# Having a Ball

By Badiru, Adedeji | ASEE Prism, April 2012 | Go to article overview

# Having a Ball

How can engineers engage the K-12 generation in STEM? Think sports.

IF ENGINEERING EDUCATORS want to recruit and retain more undergraduates, we must help cultivate new educational opportunities for K-12 students in science, technology, engineering, and math. While a number of engineering educators are now working with K-12 teachers and administrators to improve curricula, our efforts need not be limited to classroom learning. Two engineering colleagues and I have teamed up with an associate professor of education and the STEM education coordinator at the Dayton Regional STEM Center to develop an informal curriculum for middle and high school students based on sports.

Our project, STEM'n Sports, highlights the connection between what kids observe and experience on the field of play and basic science principles. Ball sports provide an ideal entry point to explain physics principles, including Newton's Laws of Motion and the effects of gravity, friction, and pressure. We can tackle such questions as "What makes a ball bounce?" "What makes a ball bend in flight?" "How can gravity and pressure affect your game?" and "How can friction and pressure impede your game?" In soccer, for example, we can illustrate a variety of physics principles, such as why it is that players do better by staying in motion on the soccer pitch. We can also show and explain the effect of inflation pressure on the way a ball bounces, the way higher grass increases friction, and how using physics reasoning gives players an edge in analyzing angles, estimating geometric dimensions, and anticipating opponents' actions and reactions.

Aiming to appeal to a broadly diverse student body of both boys and girls, STEM'n Sports will, if we succeed in obtaining funding, offer a variety of ballbased activities, including soccer, baseball, basketball, football, Softball, and volleyball. The curriculum will be distributed through the website of the Dayton Regional STEM Center as well as other outlets. It will include online simulations for single and multiple users that demonstrate fundamental physics principles at work in ballgames. …

• Questia's entire collection
• Automatic bibliography creation
• More helpful research tools like notes, citations, and highlights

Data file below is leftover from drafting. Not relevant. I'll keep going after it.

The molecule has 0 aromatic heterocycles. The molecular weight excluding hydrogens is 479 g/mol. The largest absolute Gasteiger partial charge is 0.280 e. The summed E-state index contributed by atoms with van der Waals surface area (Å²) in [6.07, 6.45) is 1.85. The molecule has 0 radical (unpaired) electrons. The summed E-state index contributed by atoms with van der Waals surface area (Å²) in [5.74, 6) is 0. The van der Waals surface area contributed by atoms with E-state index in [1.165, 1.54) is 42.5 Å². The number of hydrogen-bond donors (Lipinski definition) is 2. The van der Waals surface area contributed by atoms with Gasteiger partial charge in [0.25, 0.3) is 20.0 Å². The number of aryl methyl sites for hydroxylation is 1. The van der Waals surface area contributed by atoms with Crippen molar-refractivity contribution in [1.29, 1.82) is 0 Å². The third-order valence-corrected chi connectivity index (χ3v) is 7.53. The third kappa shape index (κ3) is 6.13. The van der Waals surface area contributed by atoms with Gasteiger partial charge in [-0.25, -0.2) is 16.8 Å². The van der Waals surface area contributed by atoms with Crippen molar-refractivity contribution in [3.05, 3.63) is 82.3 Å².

If you are trying to select text to create highlights or citations, remember that you must now click or tap on the first word, and then click or tap on the last word.
One moment ...
Default project is now your active project.
Project items

Highlights (0)
Some of your highlights are legacy items.
Citations (0)
Some of your citations are legacy items.
Notes (0)
Bookmarks (0)

Project items include:
• Saved book/article
• Highlights
• Quotes/citations
• Notes
• Bookmarks
Notes

#### Cited article

Style
Citations are available only to our active members.
Sign up now to cite pages or passages in MLA, APA and Chicago citation styles.

(Einhorn, 1992, p. 25)

(Einhorn 25)

1

1. Lois J. Einhorn, Abraham Lincoln, the Orator: Penetrating the Lincoln Legend (Westport, CT: Greenwood Press, 1992), 25, http://www.questia.com/read/27419298.

Having a Ball
Settings

#### Settings

Typeface
Text size Reset View mode
Search within

Look up

#### Look up a word

• Dictionary
• Thesaurus
Please submit a word or phrase above.

Why can't I print more than one page at a time?

Full screen

## Cited passage

Style
Citations are available only to our active members.
Sign up now to cite pages or passages in MLA, APA and Chicago citation styles.

"Portraying himself as an honest, ordinary person helped Lincoln identify with his audiences." (Einhorn, 1992, p. 25).

"Portraying himself as an honest, ordinary person helped Lincoln identify with his audiences." (Einhorn 25)

"Portraying himself as an honest, ordinary person helped Lincoln identify with his audiences."1

1. Lois J. Einhorn, Abraham Lincoln, the Orator: Penetrating the Lincoln Legend (Westport, CT: Greenwood Press, 1992), 25, http://www.questia.com/read/27419298.

## Welcome to the new Questia Reader

The Questia Reader has been updated to provide you with an even better online reading experience.  It is now 100% Responsive, which means you can read our books and articles on any sized device you wish.  All of your favorite tools like notes, highlights, and citations are still here, but the way you select text has been updated to be easier to use, especially on touchscreen devices.  Here's how:

1. Click or tap the first word you want to select.
2. Click or tap the last word you want to select.

## Thanks for trying Questia!

Please continue trying out our research tools, but please note, full functionality is available only to our active members.

Your work will be lost once you leave this Web page.